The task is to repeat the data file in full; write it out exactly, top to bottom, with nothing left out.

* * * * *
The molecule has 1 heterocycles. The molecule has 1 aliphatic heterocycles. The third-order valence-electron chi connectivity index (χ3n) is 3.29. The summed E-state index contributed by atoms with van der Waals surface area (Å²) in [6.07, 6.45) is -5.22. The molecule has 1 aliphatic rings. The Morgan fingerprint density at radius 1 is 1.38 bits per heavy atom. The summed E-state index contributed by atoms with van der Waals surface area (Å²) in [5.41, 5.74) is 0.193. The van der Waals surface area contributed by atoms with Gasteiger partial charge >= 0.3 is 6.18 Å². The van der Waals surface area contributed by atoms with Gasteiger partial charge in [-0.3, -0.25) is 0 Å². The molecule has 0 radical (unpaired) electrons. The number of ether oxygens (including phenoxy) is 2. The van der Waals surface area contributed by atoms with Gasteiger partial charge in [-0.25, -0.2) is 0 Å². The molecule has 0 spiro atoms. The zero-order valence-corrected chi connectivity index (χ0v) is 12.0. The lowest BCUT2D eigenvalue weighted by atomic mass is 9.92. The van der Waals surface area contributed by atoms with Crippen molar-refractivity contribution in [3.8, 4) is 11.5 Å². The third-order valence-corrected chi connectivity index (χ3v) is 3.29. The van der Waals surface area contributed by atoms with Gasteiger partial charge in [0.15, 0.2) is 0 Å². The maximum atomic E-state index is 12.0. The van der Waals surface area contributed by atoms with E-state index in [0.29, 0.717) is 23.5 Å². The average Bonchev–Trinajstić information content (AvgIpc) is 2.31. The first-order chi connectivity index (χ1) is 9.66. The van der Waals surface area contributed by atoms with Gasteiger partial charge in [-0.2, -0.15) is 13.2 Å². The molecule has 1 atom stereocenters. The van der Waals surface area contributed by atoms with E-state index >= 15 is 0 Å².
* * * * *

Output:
The molecule has 1 heterocycles. The molecule has 1 aliphatic heterocycles. The third-order valence-electron chi connectivity index (χ3n) is 3.29. The summed E-state index contributed by atoms with van der Waals surface area (Å²) in [6.07, 6.45) is -5.22. The molecule has 1 aliphatic rings. The Morgan fingerprint density at radius 1 is 1.38 bits per heavy atom. The summed E-state index contributed by atoms with van der Waals surface area (Å²) in [5.41, 5.74) is 0.193. The van der Waals surface area contributed by atoms with Gasteiger partial charge >= 0.3 is 6.18 Å². The van der Waals surface area contributed by atoms with Gasteiger partial charge in [-0.3, -0.25) is 0 Å². The molecule has 0 radical (unpaired) electrons. The number of ether oxygens (including phenoxy) is 2. The van der Waals surface area contributed by atoms with Gasteiger partial charge in [-0.25, -0.2) is 0 Å². The molecule has 0 spiro atoms. The zero-order valence-corrected chi connectivity index (χ0v) is 12.0. The lowest BCUT2D eigenvalue weighted by atomic mass is 9.92. The van der Waals surface area contributed by atoms with Crippen molar-refractivity contribution in [3.8, 4) is 11.5 Å². The third-order valence-corrected chi connectivity index (χ3v) is 3.29. The van der Waals surface area contributed by atoms with Gasteiger partial charge in [0.15, 0.2) is 0 Å². The maximum atomic E-state index is 12.0. The van der Waals surface area contributed by atoms with E-state index in [0.29, 0.717) is 23.5 Å². The average Bonchev–Trinajstić information content (AvgIpc) is 2.31. The first-order chi connectivity index (χ1) is 9.66. The van der Waals surface area contributed by atoms with Gasteiger partial charge in [-0.2, -0.15) is 13.2 Å². The molecule has 1 atom stereocenters. The van der Waals surface area contributed by atoms with E-state index >= 15 is 0 Å².